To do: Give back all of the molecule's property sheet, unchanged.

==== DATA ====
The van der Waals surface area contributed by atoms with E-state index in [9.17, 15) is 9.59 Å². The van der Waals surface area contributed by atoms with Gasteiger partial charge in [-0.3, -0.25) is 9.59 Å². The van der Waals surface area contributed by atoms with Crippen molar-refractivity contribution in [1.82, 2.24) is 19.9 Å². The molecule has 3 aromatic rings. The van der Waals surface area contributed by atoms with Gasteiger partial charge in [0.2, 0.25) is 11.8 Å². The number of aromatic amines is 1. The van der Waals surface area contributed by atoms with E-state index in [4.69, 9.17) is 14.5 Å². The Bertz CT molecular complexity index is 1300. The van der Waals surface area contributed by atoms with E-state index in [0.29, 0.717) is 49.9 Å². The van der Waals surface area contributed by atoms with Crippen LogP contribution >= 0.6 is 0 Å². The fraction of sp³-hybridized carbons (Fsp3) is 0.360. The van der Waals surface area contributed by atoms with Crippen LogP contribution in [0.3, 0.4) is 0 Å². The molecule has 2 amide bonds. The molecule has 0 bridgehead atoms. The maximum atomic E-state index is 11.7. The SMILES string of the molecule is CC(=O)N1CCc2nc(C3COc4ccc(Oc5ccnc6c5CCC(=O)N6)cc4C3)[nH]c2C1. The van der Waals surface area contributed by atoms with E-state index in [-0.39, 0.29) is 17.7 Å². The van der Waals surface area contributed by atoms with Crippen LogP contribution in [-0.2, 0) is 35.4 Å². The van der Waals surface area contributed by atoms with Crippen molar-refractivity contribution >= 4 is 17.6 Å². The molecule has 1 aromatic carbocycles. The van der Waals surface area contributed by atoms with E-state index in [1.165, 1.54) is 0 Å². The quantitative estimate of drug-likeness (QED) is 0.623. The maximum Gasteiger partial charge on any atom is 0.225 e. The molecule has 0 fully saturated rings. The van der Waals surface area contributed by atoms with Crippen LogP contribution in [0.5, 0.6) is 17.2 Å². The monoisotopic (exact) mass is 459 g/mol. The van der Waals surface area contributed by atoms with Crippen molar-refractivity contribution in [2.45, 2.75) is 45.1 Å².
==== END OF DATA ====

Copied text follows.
The van der Waals surface area contributed by atoms with E-state index in [9.17, 15) is 9.59 Å². The van der Waals surface area contributed by atoms with Gasteiger partial charge in [-0.3, -0.25) is 9.59 Å². The van der Waals surface area contributed by atoms with Crippen molar-refractivity contribution in [1.82, 2.24) is 19.9 Å². The molecule has 3 aromatic rings. The van der Waals surface area contributed by atoms with Gasteiger partial charge in [0.2, 0.25) is 11.8 Å². The number of aromatic amines is 1. The van der Waals surface area contributed by atoms with E-state index in [4.69, 9.17) is 14.5 Å². The Bertz CT molecular complexity index is 1300. The van der Waals surface area contributed by atoms with E-state index in [0.29, 0.717) is 49.9 Å². The van der Waals surface area contributed by atoms with Crippen LogP contribution >= 0.6 is 0 Å². The fraction of sp³-hybridized carbons (Fsp3) is 0.360. The van der Waals surface area contributed by atoms with Crippen LogP contribution in [0.3, 0.4) is 0 Å². The molecule has 2 amide bonds. The molecule has 0 bridgehead atoms. The maximum atomic E-state index is 11.7. The SMILES string of the molecule is CC(=O)N1CCc2nc(C3COc4ccc(Oc5ccnc6c5CCC(=O)N6)cc4C3)[nH]c2C1. The van der Waals surface area contributed by atoms with E-state index in [-0.39, 0.29) is 17.7 Å². The van der Waals surface area contributed by atoms with Crippen LogP contribution in [-0.2, 0) is 35.4 Å². The van der Waals surface area contributed by atoms with Crippen molar-refractivity contribution >= 4 is 17.6 Å². The molecule has 1 aromatic carbocycles. The van der Waals surface area contributed by atoms with E-state index in [1.165, 1.54) is 0 Å². The quantitative estimate of drug-likeness (QED) is 0.623. The maximum Gasteiger partial charge on any atom is 0.225 e. The molecule has 0 fully saturated rings. The van der Waals surface area contributed by atoms with Crippen LogP contribution in [0.5, 0.6) is 17.2 Å². The monoisotopic (exact) mass is 459 g/mol. The van der Waals surface area contributed by atoms with Crippen molar-refractivity contribution in [2.45, 2.75) is 45.1 Å².